The redevelopment of Beckwith Street in Smiths Falls will be going ahead, and bringing several improvements, but one thing that will be staying is angle parking.
A majority of town councillors, arguing that most of the people they represent want angle parking to stay, voted at a special council meeting Feb. 26 for a street design that keeps the traditional arrangements. However, as Councillor Jay Brennan stated, there will be some changes after the redevelopment is completed.
The chosen design will see raised intersections installed at the intersections with Main and Russell Streets as a traffic calming measure, as well as pedestrian activated crosswalks at the intersections with William and Church Streets. The northern entrance to Beckwith will also be modified to create a more picturesque and pedestrian-friendly “gateway” to the downtown.
Engineering consultants from the firm Parsons originally submitted two design options for council’s consideration, but recommended an option they called a “complete street.” That design featured parallel parking, which was intended to create extra room for wider sidewalks and bicycle lanes, making the street more friendly for pedestrians and cyclists, as well as cars.
The other option, which four of seven councillors decided to choose, keeps angle parking, leaving no room for bike lanes.
The redevelopment plans were triggered by the need to replace the aging infrastructure under the street – water and sewer mains – which are close to a century old.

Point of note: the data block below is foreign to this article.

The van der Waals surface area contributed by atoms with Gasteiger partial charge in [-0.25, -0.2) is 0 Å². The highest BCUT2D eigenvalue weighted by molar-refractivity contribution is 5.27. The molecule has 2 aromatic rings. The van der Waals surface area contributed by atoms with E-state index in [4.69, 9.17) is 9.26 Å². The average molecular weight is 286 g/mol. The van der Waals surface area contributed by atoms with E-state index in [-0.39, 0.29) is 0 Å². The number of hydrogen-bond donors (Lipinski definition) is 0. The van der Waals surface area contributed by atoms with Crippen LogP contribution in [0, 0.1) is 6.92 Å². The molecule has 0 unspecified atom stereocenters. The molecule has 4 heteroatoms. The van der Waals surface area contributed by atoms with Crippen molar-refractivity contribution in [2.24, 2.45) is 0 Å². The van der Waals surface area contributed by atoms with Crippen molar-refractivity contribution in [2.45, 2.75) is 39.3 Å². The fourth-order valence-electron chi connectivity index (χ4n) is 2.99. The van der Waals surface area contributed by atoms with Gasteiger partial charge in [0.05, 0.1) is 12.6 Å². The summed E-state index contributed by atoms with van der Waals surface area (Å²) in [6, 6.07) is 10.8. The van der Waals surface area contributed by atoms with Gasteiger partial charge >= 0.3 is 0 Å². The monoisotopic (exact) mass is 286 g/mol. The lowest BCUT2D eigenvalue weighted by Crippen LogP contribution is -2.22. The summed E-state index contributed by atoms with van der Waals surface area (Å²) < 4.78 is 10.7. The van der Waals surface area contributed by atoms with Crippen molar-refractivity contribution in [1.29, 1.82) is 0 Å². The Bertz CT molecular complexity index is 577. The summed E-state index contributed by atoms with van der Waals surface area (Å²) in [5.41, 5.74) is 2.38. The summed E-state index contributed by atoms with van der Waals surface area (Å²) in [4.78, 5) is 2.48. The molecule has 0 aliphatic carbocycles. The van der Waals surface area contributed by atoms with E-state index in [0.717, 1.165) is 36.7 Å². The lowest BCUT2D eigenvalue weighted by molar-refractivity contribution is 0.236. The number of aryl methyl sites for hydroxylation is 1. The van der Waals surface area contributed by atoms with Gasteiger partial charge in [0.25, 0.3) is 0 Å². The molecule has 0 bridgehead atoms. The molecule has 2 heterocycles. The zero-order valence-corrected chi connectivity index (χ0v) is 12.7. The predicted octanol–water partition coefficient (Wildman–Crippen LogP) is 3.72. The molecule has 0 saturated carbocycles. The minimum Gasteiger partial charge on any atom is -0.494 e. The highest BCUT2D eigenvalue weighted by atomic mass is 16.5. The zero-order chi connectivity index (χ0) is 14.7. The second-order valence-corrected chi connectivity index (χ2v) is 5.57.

“I have friends on both sides of this issue,” said Maloney. “It’s hard to ignore 80 per cent of people’s opinion when we asked them for it.”
Council was also informed at the Feb. 26 meeting that $933,000 in provincial funding for the work (90 per cent of the cost of the storm and sanitary sewer separation phase of the work) has been confirmed.
The consultants’ final report was presented to council on Feb. 20, but detailed discussion and the final vote were deferred until Feb. 26, to allow all members of council to be present. The council chamber was also packed with spectators interested in the outcome.
“This is an issue that I’ve struggled with,” commented Brennan, before confirming that he would vote for angle parking to stay.
Councillor John Maloney stated that 80 per cent of the people he had spoken to about the project wanted to keep angle parking. “I have friends on both sides of this issue,” said Maloney. “It’s hard to ignore 80 per cent of people’s opinion when we asked them for it.”
Councillors Dawn Quinn and Joe Gallipeau agreed that the majority of feedback they had received from town residents also supported keeping angle parking.
Mayor Shawn Pankow and Councillors Lorraine Allen and Chris Cummings spoke in favour of the consultants’ recommendation: a move to parallel parking and bike lanes.
In the end, it was just three council members who wanted to go with the recommended design that included parallel parking and bike lanes (Pankow, Allen, and Cummings) with four councillors (Joe Gallipeau, Maloney, Brennan, and Quinn) wanting to keep angle parking.